One striking, insightful, precarious pairing follows another in this frankly incredible group of paintings that Salle has managed to call in. Red stippling in a recent Walter Price echoes the gray atmosphere of an Edgar Degas; abstraction by Amy Sillman looks like a color negative of Albert Oehlen’s, or vice versa; and Martha Diamond, Willem de Kooning and Brice Marden all use wavering, expressive lines — to very different effects, if you think of their individual contexts, but as mere variations on a theme when they’re side by side.
Here is a chance to view 20th-century art and sculpture through the eyes of the artist David Salle. Born in Oklahoma, educated in California, Salle came to New York in the mid–70s. By the mid–80s he was known for his diptychs and triptychs—large, compartmentalized canvases that were conceptual and cinematic.
On a recent afternoon, at the two-story Hill Art Foundation in Chelsea, the collector J. Tomilson Hill and the artist David Salle stood in front of Salle’s Reliance (1985), a painting of a person, their arms bent a sharp angles, surrounded by a yellow field. To the right was a Rubens, the stoic Portrait of a Gentleman, Half-length, Wearing Black (1628–29). Across the way was Cecily Brown’s The use of blue in vertigo (2022) and Frank Auerbach’s Head of Julia (1985).
For a show opening at the Hill Art Foundation in New York on April 21, the artist David Salle has curated a selection of paintings and sculptures by 35 artists. Drawing on history-spanning works by the likes of Peter Paul Rubens, Francis Bacon, Salman Toor, and Cecily Brown, “Beautiful, Vivid, Self-contained” considers the role of juxtaposition in our experience of art. Below, read an excerpt from the essay Salle wrote for the show’s catalogue.
The writer Janet Malcolm once described David Salle’s paintings as “full of images that don’t belong together.” Since the 1970s, he has appropriated and remixed styles and iconography from a vast array of seemingly unconnected sources including commercial advertising, cartoons and old masters paintings. A new exhibition that Salle has organized at the Hill Art Foundation in New York, called “Beautiful, Vivid, Self-Contained,” is dedicated to the memory of Malcolm, who died last year.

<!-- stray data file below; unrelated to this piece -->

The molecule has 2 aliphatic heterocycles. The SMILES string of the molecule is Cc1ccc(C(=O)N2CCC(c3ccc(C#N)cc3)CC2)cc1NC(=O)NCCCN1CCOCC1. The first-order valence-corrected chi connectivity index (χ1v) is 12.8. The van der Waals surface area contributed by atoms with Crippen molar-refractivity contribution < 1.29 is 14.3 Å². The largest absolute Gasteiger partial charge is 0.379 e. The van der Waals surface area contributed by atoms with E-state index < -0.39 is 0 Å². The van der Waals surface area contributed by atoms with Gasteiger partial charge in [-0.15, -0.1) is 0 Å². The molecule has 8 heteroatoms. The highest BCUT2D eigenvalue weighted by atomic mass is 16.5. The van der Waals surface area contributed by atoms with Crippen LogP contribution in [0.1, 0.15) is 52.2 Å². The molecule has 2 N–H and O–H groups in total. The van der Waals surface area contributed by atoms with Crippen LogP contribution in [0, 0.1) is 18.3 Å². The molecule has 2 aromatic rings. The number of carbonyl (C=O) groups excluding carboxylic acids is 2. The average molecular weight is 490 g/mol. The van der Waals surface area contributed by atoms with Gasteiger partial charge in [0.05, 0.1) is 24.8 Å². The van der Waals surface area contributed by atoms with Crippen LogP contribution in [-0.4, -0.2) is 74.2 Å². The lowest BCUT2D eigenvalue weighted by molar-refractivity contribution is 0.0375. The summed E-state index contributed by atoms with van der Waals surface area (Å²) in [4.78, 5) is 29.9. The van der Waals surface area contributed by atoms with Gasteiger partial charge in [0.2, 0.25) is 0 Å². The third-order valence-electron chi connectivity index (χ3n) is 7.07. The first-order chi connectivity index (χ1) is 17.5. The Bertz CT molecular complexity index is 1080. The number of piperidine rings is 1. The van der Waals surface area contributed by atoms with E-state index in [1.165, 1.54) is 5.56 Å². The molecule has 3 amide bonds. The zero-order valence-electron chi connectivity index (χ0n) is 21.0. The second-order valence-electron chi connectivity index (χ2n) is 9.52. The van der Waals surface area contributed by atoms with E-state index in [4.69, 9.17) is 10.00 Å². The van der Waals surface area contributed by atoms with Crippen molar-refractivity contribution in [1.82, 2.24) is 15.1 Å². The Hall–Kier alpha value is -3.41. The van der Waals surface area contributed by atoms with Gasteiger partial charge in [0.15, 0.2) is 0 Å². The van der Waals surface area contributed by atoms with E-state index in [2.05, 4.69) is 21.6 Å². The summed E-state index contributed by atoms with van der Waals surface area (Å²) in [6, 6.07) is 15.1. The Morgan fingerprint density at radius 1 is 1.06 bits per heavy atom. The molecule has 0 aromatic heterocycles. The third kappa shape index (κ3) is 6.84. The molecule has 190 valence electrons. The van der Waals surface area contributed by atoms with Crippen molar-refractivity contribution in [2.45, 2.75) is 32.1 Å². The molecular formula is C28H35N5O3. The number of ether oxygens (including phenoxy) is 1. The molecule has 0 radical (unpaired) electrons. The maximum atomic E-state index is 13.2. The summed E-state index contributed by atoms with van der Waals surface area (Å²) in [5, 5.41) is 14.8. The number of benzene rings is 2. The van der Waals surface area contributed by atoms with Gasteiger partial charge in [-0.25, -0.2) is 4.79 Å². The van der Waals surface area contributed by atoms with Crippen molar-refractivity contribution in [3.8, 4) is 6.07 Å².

Over the course of a three-decade career, Finch has worked in and across a range of media, consistently probing the complexities of vision—how we see and how we know what we see. His work is both extremely methodical and highly whimsical, and it draws almost equally on science and poetry. “Lux and Lumen: Spencer Finch,” a solo exhibition currently on view at the Hill Art Foundation, offers an opportunity not only to reflect on the persistent themes in his work, but also to glimpse some fresh investigations.
“Painting Air” fills a large gallery with hanging sheets of tinted glass that, in theory, duplicate light effects from Claude Monet’s garden in Giverny, France. But Finch’s duplication, however precisely calculated, barely calls to mind either the real garden’s light or a painter’s impression of it. As always, Finch’s artful science works both to bring the world into our midst and to distance us from it.
“Inebriate of air – am I,” wrote Emily Dickinson, and the same might be said of Spencer Finch. For the past thirty years, the cerebral American artist has been translating the evanescent conditions of specific locations—the climate, the color, the light—into exhilarating installations, paintings, drawings, and photographs that harmonize the systems-based rigor of Minimalism with the unpredictable beauty of the natural world.
In the group exhibition “No Forms,” on view at the Hill Art Foundation through July 15, the curator Margot Norton places a trio of Martin’s numinous works in a gratifyingly rangy conversation with recent pieces by seventeen female and gender-nonconforming artists, with an eye on restrained beauty and a slippage of categories. Paintings are sculptural (Dyani White Hawk’s exacting composition on canvas is rendered in shimmering beads), solid objects defy gravity (Agnieszka Kurant’s subtly magical “Air Rights”), and the deepest space here appears in 2-D (Tauba Auerbach’s bewitching trompe-l’oeil acrylic on paper). Ruby Sky Stiler vivifies the familiar Minimalist trope of the grid—and thumbs her nose at the movement’s rule of no figures allowed—in her effervescent, mosaic-like portrait, “Father and Child”.
“Pictures of Beasley’s grandfather’s trailer, blown up and printed across still more T-shirts, cover two of the pieces on view at “A body, revealed,” another show of the artist’s work, running through the end of April at Manhattan’s Hill Art Foundation. In a way, these resin-treated tees reconstruct the mobile home, sold off years ago, inside the gallery — a place and its former occupant unearthed by their absence.”